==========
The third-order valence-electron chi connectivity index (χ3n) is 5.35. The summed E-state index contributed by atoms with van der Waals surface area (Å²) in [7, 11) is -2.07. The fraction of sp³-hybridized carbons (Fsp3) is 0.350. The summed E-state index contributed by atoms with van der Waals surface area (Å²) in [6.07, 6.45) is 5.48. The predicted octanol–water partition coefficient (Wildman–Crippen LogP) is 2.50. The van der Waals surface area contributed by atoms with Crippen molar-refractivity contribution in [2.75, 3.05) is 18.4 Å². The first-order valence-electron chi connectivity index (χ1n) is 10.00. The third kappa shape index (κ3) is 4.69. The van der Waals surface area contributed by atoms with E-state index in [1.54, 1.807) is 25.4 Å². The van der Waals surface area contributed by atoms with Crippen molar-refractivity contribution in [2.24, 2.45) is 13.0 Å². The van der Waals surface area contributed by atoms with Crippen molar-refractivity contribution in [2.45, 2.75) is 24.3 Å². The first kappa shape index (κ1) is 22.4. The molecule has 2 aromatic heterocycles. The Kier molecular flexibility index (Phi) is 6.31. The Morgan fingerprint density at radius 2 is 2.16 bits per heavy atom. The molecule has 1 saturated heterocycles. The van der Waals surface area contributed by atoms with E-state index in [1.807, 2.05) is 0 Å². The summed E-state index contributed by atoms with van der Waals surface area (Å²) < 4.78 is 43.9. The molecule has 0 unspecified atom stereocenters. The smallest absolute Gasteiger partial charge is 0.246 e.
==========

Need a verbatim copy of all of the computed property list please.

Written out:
The third-order valence-electron chi connectivity index (χ3n) is 5.35. The summed E-state index contributed by atoms with van der Waals surface area (Å²) in [7, 11) is -2.07. The fraction of sp³-hybridized carbons (Fsp3) is 0.350. The summed E-state index contributed by atoms with van der Waals surface area (Å²) in [6.07, 6.45) is 5.48. The predicted octanol–water partition coefficient (Wildman–Crippen LogP) is 2.50. The van der Waals surface area contributed by atoms with Crippen molar-refractivity contribution in [2.75, 3.05) is 18.4 Å². The first-order valence-electron chi connectivity index (χ1n) is 10.00. The third kappa shape index (κ3) is 4.69. The van der Waals surface area contributed by atoms with E-state index in [1.54, 1.807) is 25.4 Å². The van der Waals surface area contributed by atoms with Crippen molar-refractivity contribution in [2.24, 2.45) is 13.0 Å². The van der Waals surface area contributed by atoms with Crippen molar-refractivity contribution in [2.45, 2.75) is 24.3 Å². The first kappa shape index (κ1) is 22.4. The molecule has 2 aromatic heterocycles. The Kier molecular flexibility index (Phi) is 6.31. The Morgan fingerprint density at radius 2 is 2.16 bits per heavy atom. The molecule has 1 saturated heterocycles. The van der Waals surface area contributed by atoms with E-state index in [1.807, 2.05) is 0 Å². The summed E-state index contributed by atoms with van der Waals surface area (Å²) < 4.78 is 43.9. The molecule has 0 unspecified atom stereocenters. The smallest absolute Gasteiger partial charge is 0.246 e.